Submitted by egdaylight on
On Tuesday 12 January 1982, Dijkstra wrote a letter to Dr. A. Caplin explaining why he had his reservations about the language APL (A Programming Language). Dijkstra did this in response to an earlier letter that he had received from Caplin, a letter in which Caplin asked whether Dijkstra favored APL and, if not, why not. In Caplin's words:
[I] was struck by [...] your search for a notation from mathematics that ``embraces all the required concepts of programming as well as enforcing the discipline of scientific method''. Surely you know that one such notation [APL] does exist, and was worked on by Ken Iverson in Harvard as far back as 1957. [...] Perhaps you have looked at it and dismissed it --- if so, why?
Ken Iverson was the 1979 Turing Award winner. His APL language inspired many researchers, including Donald Knuth and Gerrit Blaauw.
The Dutch engineer Blaauw was a colleague of Howard Aiken during the late 1940s and early 1950s, a colleague of Dijkstra in Amsterdam during the early to mid 1950s, and an employer of IBM in New York from the mid 1950s to the mid 1960s.
After working with Aiken in Harvard, Blaauw brought a lot of know-how with him when he joined the Amsterdam team in 1952. Blaauw showed Dijkstra's colleagues, Loopstra and Scholten, how to build reliable computers that actually work. In 1955, Blaauw left the Netherlands again, this time to join IBM in New York. He became famous during the early 1960s after introducing his three levels of concern: architecture, implementation, and realization. Blaauw was a leading architect of the IBM System 360 together with Fred Brooks and fell in love with Iverson's APL notation.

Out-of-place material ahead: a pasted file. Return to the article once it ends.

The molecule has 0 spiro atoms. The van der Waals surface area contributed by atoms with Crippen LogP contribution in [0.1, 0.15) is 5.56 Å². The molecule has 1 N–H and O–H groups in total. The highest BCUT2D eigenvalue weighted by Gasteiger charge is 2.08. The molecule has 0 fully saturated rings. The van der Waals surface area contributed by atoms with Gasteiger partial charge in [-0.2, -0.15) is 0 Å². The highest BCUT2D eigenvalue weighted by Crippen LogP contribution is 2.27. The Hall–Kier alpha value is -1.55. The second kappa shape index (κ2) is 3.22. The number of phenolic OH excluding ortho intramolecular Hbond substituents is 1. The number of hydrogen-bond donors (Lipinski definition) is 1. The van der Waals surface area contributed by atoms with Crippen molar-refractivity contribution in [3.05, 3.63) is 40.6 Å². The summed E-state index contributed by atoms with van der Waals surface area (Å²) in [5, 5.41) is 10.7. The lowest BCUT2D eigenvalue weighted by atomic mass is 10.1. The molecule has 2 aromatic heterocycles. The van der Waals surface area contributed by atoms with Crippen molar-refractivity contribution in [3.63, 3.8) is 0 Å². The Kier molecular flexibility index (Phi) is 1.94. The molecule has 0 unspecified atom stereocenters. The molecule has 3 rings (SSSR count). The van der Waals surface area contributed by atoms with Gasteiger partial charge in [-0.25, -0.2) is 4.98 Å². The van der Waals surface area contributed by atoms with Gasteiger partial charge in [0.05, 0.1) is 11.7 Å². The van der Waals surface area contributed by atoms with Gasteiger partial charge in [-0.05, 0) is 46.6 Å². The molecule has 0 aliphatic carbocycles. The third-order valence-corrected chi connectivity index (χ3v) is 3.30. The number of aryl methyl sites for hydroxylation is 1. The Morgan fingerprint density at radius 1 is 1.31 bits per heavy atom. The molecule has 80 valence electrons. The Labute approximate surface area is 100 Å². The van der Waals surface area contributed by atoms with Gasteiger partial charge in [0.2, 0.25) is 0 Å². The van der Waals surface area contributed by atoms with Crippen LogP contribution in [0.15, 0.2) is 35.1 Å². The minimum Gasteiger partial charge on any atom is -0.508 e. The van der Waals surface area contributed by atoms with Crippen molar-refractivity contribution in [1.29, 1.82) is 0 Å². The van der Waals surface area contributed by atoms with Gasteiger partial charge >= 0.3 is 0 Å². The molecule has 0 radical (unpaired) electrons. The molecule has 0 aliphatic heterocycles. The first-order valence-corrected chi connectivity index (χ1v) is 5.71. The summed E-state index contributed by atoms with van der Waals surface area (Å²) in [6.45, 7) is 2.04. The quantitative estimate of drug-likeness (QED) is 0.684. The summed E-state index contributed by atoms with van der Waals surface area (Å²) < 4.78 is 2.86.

In 1965, Blaauw returned to the Netherlands to start an academic career at the recently founded Technische Hogeschool Twente. Blaauw taught his students how to design the IBM way. He advocated using one general language, APL, to design both the software and hardware of a computer. Blaauw's design approach was one of prototyping: first build a prototype of the system (by programming in APL), experiment with that prototype and only afterward start implementing the real system.
Blaauw's emphasis on prototyping contrasts with what Dijkstra was delivering in Eindhoven during the 1960s. In fact, already during his earlier years in Amsterdam, Dijkstra wanted to prove a program correct by mathematical reasoning alone. Testing, as advocated by Blaauw, was a last resort to Dijkstra. Nevertheless, even though Blaauw and Dijkstra had different design philosophies, they did remain friendly (albeit somewhat distant) colleagues for the rest of their careers.
Contrasting Blaauw's design perspective with that of Dijkstra helps us understand Dijkstra's response to Caplin's letter. In Dijkstra's words:
A typical characteristic of the APL devotee is, for instance, his closeness to an implementation of it. I know of a visiting professor at an American University who, trying to teach APL, bitterly complained about the absence of APL terminals. He was clearly unable to teach it without them. [...] This is in sharp contrast to people who prefer programming languages that can be adequately ``demonstrated'' ---i.e. shown, taught and discussed--- with pencil and paper.
Abstraction from the machine is what, according to Dijkstra, APL failed to offer.
Source: both letters are in my archive (Map 1: T.U.E. 1973-1984).
Dijkstra considered incorrect
Submitted by Devon McCormick (not verified) on
I think you're right in your assesment that "[a]bstraction from the machine is what, according to Dijkstra, APL failed to offer" and Dijkstra was clearly wrong about this. APL existed for years as a design language before it was implemented.
In a recent posting, commenting on the same letter you reference, Roger Hui uses APL notation for mathematic-like proofs: http://archive.vector.org.uk/art10501260 . Roger is the chief implementer of Iverson's later version of APL, called "J".